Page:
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Although some people view heart disease largely as a male problem, more women than men die of heart disease each year. Heart disease symptoms in women can look and feel different from symptoms in men.
Fortunately, women can take steps to understand the warning signs and begin to reduce their risk of heart disease.
While the most common symptom for both genders is discomfort in the chest or upper body, women may also experience:
These symptoms are more subtle than the obvious crushing chest pain typically associated with heart attacks. This may be because women tend to have blockages not only in their main arteries, but also in the smaller arteries that supply blood to the heart.
This condition is called small vessel heart disease or microvascular disease. Women often mistake the warning signs of a heart attack for a more common, less life-threatening ailment like acid reflux, the flu or normal changes with age.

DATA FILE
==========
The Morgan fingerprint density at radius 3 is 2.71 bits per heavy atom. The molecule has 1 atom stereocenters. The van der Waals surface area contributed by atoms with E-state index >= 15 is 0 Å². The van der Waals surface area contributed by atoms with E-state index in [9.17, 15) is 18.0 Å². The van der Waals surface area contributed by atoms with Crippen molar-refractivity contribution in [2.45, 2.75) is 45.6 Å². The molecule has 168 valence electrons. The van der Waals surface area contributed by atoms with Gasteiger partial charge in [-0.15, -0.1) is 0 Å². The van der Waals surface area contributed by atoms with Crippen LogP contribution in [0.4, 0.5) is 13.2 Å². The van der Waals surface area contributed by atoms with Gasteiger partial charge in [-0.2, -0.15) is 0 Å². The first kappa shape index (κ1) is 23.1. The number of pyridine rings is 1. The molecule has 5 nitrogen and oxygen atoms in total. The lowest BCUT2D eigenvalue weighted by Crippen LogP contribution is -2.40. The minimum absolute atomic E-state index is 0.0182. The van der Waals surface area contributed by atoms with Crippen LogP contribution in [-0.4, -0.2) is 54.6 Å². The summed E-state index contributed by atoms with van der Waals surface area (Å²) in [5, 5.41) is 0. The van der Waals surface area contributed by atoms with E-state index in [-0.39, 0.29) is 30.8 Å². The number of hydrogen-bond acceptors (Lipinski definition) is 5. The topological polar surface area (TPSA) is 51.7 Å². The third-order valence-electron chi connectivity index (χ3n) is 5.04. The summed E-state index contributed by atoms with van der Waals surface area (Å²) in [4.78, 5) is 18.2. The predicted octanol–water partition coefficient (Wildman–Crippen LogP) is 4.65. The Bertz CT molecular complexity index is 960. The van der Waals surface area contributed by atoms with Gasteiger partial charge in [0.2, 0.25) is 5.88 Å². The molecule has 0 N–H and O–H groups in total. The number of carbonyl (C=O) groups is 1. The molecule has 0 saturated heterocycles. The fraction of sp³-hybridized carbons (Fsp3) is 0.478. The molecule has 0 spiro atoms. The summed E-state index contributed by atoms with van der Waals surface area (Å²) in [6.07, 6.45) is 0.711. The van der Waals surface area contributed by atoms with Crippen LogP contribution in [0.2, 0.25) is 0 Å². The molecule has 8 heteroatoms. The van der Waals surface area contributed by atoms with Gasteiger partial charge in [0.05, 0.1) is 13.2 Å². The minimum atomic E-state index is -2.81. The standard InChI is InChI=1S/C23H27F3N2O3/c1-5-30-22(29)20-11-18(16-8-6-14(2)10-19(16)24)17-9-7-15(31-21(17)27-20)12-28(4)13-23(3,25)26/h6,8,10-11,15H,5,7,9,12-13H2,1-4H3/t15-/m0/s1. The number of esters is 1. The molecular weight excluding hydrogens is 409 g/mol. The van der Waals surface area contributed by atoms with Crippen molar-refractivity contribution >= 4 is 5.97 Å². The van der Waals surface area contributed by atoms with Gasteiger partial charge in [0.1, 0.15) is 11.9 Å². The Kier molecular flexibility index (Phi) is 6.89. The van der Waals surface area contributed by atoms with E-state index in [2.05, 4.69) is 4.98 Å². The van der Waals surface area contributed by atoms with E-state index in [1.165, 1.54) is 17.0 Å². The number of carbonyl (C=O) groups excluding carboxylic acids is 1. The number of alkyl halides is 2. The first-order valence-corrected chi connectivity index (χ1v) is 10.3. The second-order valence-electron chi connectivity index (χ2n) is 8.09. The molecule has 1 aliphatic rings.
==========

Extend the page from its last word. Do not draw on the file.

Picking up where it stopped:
Often, female heart attack patients arrive in emergency rooms after much damage has already occurred to their heart. This is because their symptoms are not those typically associated with a heart attack. Most heart attacks begin with mild symptoms. Call 911 immediately if symptoms persist. Getting treatment quickly minimizes damage to your heart and improves your chances of survival.